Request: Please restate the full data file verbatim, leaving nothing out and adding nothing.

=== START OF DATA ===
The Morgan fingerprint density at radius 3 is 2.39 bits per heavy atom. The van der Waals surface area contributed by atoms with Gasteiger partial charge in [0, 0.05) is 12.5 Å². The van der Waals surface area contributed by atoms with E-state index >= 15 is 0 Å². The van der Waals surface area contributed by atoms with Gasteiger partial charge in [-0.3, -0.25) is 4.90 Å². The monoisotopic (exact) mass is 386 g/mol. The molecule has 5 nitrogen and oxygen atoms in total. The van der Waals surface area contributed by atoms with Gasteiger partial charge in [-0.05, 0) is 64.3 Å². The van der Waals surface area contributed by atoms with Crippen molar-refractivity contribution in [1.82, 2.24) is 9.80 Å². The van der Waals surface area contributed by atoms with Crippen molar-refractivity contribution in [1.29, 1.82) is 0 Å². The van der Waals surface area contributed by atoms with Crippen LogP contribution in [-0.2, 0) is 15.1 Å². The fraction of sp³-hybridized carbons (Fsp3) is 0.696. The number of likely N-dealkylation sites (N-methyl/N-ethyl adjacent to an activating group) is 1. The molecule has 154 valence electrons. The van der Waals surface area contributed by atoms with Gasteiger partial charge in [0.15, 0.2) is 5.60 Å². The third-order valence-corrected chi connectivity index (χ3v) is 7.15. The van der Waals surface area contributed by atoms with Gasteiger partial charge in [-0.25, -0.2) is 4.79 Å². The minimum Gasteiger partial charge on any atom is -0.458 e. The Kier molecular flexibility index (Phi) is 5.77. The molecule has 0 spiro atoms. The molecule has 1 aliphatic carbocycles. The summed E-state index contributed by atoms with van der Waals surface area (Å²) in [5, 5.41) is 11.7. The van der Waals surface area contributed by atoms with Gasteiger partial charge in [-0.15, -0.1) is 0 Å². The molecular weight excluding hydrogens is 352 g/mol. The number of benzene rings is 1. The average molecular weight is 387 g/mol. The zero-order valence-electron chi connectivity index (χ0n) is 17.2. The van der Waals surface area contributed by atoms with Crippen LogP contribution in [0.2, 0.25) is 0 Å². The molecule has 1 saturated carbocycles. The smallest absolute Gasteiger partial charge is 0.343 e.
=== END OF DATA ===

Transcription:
The Morgan fingerprint density at radius 3 is 2.39 bits per heavy atom. The van der Waals surface area contributed by atoms with Gasteiger partial charge in [0, 0.05) is 12.5 Å². The van der Waals surface area contributed by atoms with E-state index >= 15 is 0 Å². The van der Waals surface area contributed by atoms with Gasteiger partial charge in [-0.3, -0.25) is 4.90 Å². The monoisotopic (exact) mass is 386 g/mol. The molecule has 5 nitrogen and oxygen atoms in total. The van der Waals surface area contributed by atoms with Gasteiger partial charge in [-0.05, 0) is 64.3 Å². The van der Waals surface area contributed by atoms with Crippen molar-refractivity contribution in [1.82, 2.24) is 9.80 Å². The van der Waals surface area contributed by atoms with Crippen molar-refractivity contribution in [1.29, 1.82) is 0 Å². The van der Waals surface area contributed by atoms with Crippen LogP contribution in [-0.2, 0) is 15.1 Å². The fraction of sp³-hybridized carbons (Fsp3) is 0.696. The number of likely N-dealkylation sites (N-methyl/N-ethyl adjacent to an activating group) is 1. The molecule has 154 valence electrons. The van der Waals surface area contributed by atoms with Gasteiger partial charge in [0.15, 0.2) is 5.60 Å². The third-order valence-corrected chi connectivity index (χ3v) is 7.15. The van der Waals surface area contributed by atoms with Gasteiger partial charge in [-0.25, -0.2) is 4.79 Å². The minimum Gasteiger partial charge on any atom is -0.458 e. The Kier molecular flexibility index (Phi) is 5.77. The molecule has 0 spiro atoms. The molecule has 1 aliphatic carbocycles. The summed E-state index contributed by atoms with van der Waals surface area (Å²) in [5, 5.41) is 11.7. The van der Waals surface area contributed by atoms with Gasteiger partial charge in [-0.15, -0.1) is 0 Å². The molecular weight excluding hydrogens is 352 g/mol. The number of benzene rings is 1. The average molecular weight is 387 g/mol. The zero-order valence-electron chi connectivity index (χ0n) is 17.2. The van der Waals surface area contributed by atoms with Crippen LogP contribution in [0.2, 0.25) is 0 Å². The molecule has 1 saturated carbocycles. The smallest absolute Gasteiger partial charge is 0.343 e.